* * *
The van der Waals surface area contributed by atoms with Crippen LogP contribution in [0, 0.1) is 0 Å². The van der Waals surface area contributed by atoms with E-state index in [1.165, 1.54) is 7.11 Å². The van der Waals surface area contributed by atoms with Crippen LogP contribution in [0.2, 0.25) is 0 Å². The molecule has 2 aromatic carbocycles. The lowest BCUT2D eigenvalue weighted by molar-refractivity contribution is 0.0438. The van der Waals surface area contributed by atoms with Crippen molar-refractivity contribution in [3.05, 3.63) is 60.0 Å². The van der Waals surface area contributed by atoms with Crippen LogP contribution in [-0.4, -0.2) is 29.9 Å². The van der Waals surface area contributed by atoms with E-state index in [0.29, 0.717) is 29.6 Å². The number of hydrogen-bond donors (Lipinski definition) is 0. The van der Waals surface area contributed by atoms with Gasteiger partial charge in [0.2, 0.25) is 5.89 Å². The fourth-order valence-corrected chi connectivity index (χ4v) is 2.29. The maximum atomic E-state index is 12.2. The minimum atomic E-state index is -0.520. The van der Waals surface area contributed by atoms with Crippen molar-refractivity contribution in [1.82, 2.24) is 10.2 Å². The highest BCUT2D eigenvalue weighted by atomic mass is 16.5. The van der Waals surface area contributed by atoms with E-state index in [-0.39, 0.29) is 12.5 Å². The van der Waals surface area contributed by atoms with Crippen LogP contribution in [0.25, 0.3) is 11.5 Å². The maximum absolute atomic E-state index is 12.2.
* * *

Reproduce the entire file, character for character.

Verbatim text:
The van der Waals surface area contributed by atoms with Crippen LogP contribution in [0, 0.1) is 0 Å². The van der Waals surface area contributed by atoms with E-state index in [1.165, 1.54) is 7.11 Å². The van der Waals surface area contributed by atoms with Crippen LogP contribution in [0.2, 0.25) is 0 Å². The molecule has 2 aromatic carbocycles. The lowest BCUT2D eigenvalue weighted by molar-refractivity contribution is 0.0438. The van der Waals surface area contributed by atoms with Crippen molar-refractivity contribution in [3.05, 3.63) is 60.0 Å². The van der Waals surface area contributed by atoms with Crippen LogP contribution in [-0.4, -0.2) is 29.9 Å². The van der Waals surface area contributed by atoms with E-state index in [0.29, 0.717) is 29.6 Å². The number of hydrogen-bond donors (Lipinski definition) is 0. The van der Waals surface area contributed by atoms with Gasteiger partial charge in [0.2, 0.25) is 5.89 Å². The fourth-order valence-corrected chi connectivity index (χ4v) is 2.29. The maximum atomic E-state index is 12.2. The minimum atomic E-state index is -0.520. The van der Waals surface area contributed by atoms with Crippen molar-refractivity contribution in [1.82, 2.24) is 10.2 Å². The highest BCUT2D eigenvalue weighted by atomic mass is 16.5. The van der Waals surface area contributed by atoms with E-state index in [-0.39, 0.29) is 12.5 Å². The van der Waals surface area contributed by atoms with Crippen LogP contribution in [0.25, 0.3) is 11.5 Å². The maximum absolute atomic E-state index is 12.2.